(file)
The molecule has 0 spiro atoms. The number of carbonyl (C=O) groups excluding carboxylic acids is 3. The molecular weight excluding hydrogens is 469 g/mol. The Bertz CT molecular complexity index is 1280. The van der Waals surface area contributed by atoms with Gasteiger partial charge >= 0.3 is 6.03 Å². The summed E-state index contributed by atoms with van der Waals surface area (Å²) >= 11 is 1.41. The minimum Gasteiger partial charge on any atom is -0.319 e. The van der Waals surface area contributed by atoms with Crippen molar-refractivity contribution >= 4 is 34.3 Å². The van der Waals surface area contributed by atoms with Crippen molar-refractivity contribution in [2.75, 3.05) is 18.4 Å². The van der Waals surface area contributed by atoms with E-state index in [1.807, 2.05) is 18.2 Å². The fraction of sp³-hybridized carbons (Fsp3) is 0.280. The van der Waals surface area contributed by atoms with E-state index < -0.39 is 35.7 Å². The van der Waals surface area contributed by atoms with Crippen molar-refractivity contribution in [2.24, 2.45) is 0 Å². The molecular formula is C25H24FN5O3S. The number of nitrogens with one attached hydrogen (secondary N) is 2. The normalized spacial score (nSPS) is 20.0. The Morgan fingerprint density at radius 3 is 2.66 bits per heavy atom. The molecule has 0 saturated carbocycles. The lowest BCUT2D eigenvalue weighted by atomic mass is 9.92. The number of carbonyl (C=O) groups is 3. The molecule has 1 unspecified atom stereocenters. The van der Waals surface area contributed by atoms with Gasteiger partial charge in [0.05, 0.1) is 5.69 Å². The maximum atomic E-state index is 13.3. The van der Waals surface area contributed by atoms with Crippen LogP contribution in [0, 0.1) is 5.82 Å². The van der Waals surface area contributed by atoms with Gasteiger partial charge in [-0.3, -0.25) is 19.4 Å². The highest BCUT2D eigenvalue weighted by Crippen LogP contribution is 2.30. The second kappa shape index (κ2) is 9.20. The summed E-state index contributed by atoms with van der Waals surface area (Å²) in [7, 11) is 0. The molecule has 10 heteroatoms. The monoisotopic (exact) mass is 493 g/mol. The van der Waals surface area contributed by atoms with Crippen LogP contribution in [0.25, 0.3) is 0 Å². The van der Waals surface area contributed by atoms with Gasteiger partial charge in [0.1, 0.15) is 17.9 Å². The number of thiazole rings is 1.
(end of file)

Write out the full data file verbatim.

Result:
The molecule has 0 spiro atoms. The number of carbonyl (C=O) groups excluding carboxylic acids is 3. The molecular weight excluding hydrogens is 469 g/mol. The Bertz CT molecular complexity index is 1280. The van der Waals surface area contributed by atoms with Gasteiger partial charge >= 0.3 is 6.03 Å². The summed E-state index contributed by atoms with van der Waals surface area (Å²) >= 11 is 1.41. The minimum Gasteiger partial charge on any atom is -0.319 e. The van der Waals surface area contributed by atoms with Crippen molar-refractivity contribution >= 4 is 34.3 Å². The van der Waals surface area contributed by atoms with Crippen molar-refractivity contribution in [2.75, 3.05) is 18.4 Å². The van der Waals surface area contributed by atoms with E-state index in [1.807, 2.05) is 18.2 Å². The fraction of sp³-hybridized carbons (Fsp3) is 0.280. The van der Waals surface area contributed by atoms with E-state index < -0.39 is 35.7 Å². The van der Waals surface area contributed by atoms with Crippen molar-refractivity contribution in [2.24, 2.45) is 0 Å². The molecular formula is C25H24FN5O3S. The number of nitrogens with one attached hydrogen (secondary N) is 2. The normalized spacial score (nSPS) is 20.0. The Morgan fingerprint density at radius 3 is 2.66 bits per heavy atom. The molecule has 0 saturated carbocycles. The lowest BCUT2D eigenvalue weighted by atomic mass is 9.92. The number of carbonyl (C=O) groups is 3. The molecule has 1 unspecified atom stereocenters. The van der Waals surface area contributed by atoms with Gasteiger partial charge in [0.05, 0.1) is 5.69 Å². The maximum atomic E-state index is 13.3. The van der Waals surface area contributed by atoms with Crippen LogP contribution in [0, 0.1) is 5.82 Å². The van der Waals surface area contributed by atoms with Gasteiger partial charge in [-0.3, -0.25) is 19.4 Å². The highest BCUT2D eigenvalue weighted by Crippen LogP contribution is 2.30. The second kappa shape index (κ2) is 9.20. The summed E-state index contributed by atoms with van der Waals surface area (Å²) in [7, 11) is 0. The molecule has 10 heteroatoms. The monoisotopic (exact) mass is 493 g/mol. The van der Waals surface area contributed by atoms with Crippen LogP contribution in [0.25, 0.3) is 0 Å². The van der Waals surface area contributed by atoms with Gasteiger partial charge in [0.1, 0.15) is 17.9 Å². The number of thiazole rings is 1.